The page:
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Literacy

Every once in a while, my thoughts turn to such things as literacy. It is hard to imagine why, given the number of things that I could think about. Actually, I think one reason is that few areas seem so important in the course of human history than literacy. Writing, which predated reading in human history, began in Sumeria, in modern day Iraq. At least that’s the case in the Western world. Writing was not designed by poets, or teachers, but to keep records of economic transactions.

There are many types of literacy: digital, visual, print, numerical, cultural, etc. Sustained Silent Literacy is an approach to the domain of print literacy, or the ability to both read and write. Reading involves decoding and comprehending words, sentences and paragraphs in magazines, newspapers and books. Print literacy is often considered ‘basic’ literacy, as it is the literacy favored in schools and, until recently, in the work world.

Basic literacy is taught to every student. Students learn to read and write by a certain grade—usually the third—and then progress through each grade using the skill they had learned in an earlier grade to learn other material. There is an expression: learning to read and reading to learn that expresses the importance of reading. Reading is the conduit through which learning occurs.

Writing once involved holding an instrument—pen or pencil—and making marks on a surface (usually paper). Recent advances in technology have moved the general public in most places away from holding something with their hand, to using a keyboard. This trend has progressed to the point where cursive writing is not taught at all in many schools. Reading still involves processing and interpreting the arrangement of letters. It is just that the place these letters are presented is different. So now when we speak of writing, we are speaking about a process, not the physical activity of putting pen or pencil on paper.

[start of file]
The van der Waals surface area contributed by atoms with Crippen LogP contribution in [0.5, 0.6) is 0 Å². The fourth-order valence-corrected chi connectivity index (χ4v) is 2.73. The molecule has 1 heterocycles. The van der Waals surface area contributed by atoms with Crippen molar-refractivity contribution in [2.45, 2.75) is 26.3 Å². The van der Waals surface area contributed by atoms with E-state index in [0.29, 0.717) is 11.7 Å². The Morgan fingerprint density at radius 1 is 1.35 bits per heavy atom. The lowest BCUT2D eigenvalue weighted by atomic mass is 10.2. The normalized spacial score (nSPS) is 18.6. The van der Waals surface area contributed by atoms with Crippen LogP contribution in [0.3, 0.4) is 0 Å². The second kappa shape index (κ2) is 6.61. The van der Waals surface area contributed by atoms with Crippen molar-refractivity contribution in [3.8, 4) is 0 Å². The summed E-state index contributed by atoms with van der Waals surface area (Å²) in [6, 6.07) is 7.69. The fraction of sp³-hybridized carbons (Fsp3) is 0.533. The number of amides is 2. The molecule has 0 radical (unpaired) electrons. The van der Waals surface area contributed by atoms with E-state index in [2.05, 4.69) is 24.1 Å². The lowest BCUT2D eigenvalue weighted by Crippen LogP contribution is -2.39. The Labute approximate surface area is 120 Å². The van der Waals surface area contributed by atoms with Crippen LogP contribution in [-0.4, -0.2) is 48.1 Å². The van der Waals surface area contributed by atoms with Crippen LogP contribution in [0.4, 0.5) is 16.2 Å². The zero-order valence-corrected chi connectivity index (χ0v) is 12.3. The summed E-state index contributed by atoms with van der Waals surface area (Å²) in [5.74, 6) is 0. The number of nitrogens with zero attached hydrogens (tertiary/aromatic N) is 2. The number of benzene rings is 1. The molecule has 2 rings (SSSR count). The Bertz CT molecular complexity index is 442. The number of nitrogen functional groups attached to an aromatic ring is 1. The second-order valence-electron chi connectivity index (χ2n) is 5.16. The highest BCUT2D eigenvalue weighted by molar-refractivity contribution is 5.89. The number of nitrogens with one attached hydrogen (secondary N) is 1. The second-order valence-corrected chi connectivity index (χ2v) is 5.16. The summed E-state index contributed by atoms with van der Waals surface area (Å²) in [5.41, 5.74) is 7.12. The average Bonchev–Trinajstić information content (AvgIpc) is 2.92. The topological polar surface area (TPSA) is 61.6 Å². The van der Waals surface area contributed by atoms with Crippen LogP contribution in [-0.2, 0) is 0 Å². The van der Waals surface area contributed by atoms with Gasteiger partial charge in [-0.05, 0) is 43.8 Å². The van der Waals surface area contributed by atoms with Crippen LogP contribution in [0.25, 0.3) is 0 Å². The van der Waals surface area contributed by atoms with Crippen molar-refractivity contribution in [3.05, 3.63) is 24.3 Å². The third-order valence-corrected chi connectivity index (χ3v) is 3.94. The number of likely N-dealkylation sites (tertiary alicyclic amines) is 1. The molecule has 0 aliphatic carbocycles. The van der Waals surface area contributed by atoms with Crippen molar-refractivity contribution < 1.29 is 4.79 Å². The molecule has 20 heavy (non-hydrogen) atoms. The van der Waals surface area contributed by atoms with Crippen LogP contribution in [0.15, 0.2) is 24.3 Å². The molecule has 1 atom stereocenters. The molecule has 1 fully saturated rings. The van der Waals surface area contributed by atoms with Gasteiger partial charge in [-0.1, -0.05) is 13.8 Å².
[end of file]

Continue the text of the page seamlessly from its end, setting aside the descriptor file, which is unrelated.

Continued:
No matter the form in which the print is produced or appears, (good) practice means improvement in each area. Practice connected to meaningful activity is better than practice connected with repetitive activities disconnected from student interests and needs. Students can make progress in reading when the material they choose is interesting and relevant to their interests; students can make progress in writing fluency and confidence, when the material they write about is not judged.

In the past, reading was thought of as a passive activity, while writing was active. This had to do with the (unproven) belief that readers approached texts differently based on their interest level. Passive reading was another way to describe what students in schools might simply call boring. The texts can be ‘boring’ for several reasons: the subject might be too difficult; they might be disconnected from the learner; or they might contain a high percentage of vocabulary that is unknown. On the other hand, the higher the interest in the material, the more the reader is likely to be actively engaged with the text. This means that reading is not inherently passive.

I would hope you want to become more literate, not less, in all areas. In future postings, I will tell you about how we can help you improve literacy.

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